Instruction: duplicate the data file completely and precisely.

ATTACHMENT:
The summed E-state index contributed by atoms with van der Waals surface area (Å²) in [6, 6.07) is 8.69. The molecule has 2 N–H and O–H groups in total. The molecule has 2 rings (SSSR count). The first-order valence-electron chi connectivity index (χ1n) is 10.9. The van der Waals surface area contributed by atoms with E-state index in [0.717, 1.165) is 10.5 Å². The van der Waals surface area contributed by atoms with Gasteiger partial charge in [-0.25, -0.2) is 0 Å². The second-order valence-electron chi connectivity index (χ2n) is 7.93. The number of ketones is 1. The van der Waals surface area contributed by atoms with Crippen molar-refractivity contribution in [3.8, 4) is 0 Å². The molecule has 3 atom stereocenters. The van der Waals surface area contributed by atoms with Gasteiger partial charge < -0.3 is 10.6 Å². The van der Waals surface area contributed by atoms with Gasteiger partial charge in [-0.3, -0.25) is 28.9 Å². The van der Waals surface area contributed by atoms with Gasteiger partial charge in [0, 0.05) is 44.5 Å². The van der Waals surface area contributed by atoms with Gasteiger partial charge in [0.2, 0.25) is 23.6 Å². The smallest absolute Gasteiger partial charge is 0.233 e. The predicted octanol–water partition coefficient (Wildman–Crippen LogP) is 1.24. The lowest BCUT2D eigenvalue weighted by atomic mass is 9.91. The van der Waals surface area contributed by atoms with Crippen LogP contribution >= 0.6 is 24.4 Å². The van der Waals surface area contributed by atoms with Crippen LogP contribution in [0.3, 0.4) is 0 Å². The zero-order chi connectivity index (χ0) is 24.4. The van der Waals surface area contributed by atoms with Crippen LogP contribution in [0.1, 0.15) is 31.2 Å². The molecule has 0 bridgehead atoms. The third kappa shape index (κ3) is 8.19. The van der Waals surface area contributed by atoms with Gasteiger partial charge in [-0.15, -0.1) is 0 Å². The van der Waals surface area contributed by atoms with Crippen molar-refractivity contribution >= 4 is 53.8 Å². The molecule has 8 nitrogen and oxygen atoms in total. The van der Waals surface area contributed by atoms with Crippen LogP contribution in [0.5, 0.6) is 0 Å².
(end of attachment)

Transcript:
The summed E-state index contributed by atoms with van der Waals surface area (Å²) in [6, 6.07) is 8.69. The molecule has 2 N–H and O–H groups in total. The molecule has 2 rings (SSSR count). The first-order valence-electron chi connectivity index (χ1n) is 10.9. The van der Waals surface area contributed by atoms with E-state index in [0.717, 1.165) is 10.5 Å². The van der Waals surface area contributed by atoms with Gasteiger partial charge in [-0.25, -0.2) is 0 Å². The second-order valence-electron chi connectivity index (χ2n) is 7.93. The number of ketones is 1. The van der Waals surface area contributed by atoms with Crippen molar-refractivity contribution in [3.8, 4) is 0 Å². The molecule has 3 atom stereocenters. The van der Waals surface area contributed by atoms with Gasteiger partial charge < -0.3 is 10.6 Å². The van der Waals surface area contributed by atoms with Gasteiger partial charge in [-0.3, -0.25) is 28.9 Å². The van der Waals surface area contributed by atoms with Gasteiger partial charge in [0, 0.05) is 44.5 Å². The van der Waals surface area contributed by atoms with Gasteiger partial charge in [0.2, 0.25) is 23.6 Å². The smallest absolute Gasteiger partial charge is 0.233 e. The predicted octanol–water partition coefficient (Wildman–Crippen LogP) is 1.24. The lowest BCUT2D eigenvalue weighted by atomic mass is 9.91. The van der Waals surface area contributed by atoms with Crippen LogP contribution >= 0.6 is 24.4 Å². The van der Waals surface area contributed by atoms with Crippen LogP contribution in [0.3, 0.4) is 0 Å². The zero-order chi connectivity index (χ0) is 24.4. The van der Waals surface area contributed by atoms with Crippen LogP contribution in [0.1, 0.15) is 31.2 Å². The molecule has 0 bridgehead atoms. The third kappa shape index (κ3) is 8.19. The van der Waals surface area contributed by atoms with Gasteiger partial charge in [-0.15, -0.1) is 0 Å². The van der Waals surface area contributed by atoms with Crippen molar-refractivity contribution >= 4 is 53.8 Å². The molecule has 8 nitrogen and oxygen atoms in total. The van der Waals surface area contributed by atoms with Crippen LogP contribution in [0.5, 0.6) is 0 Å².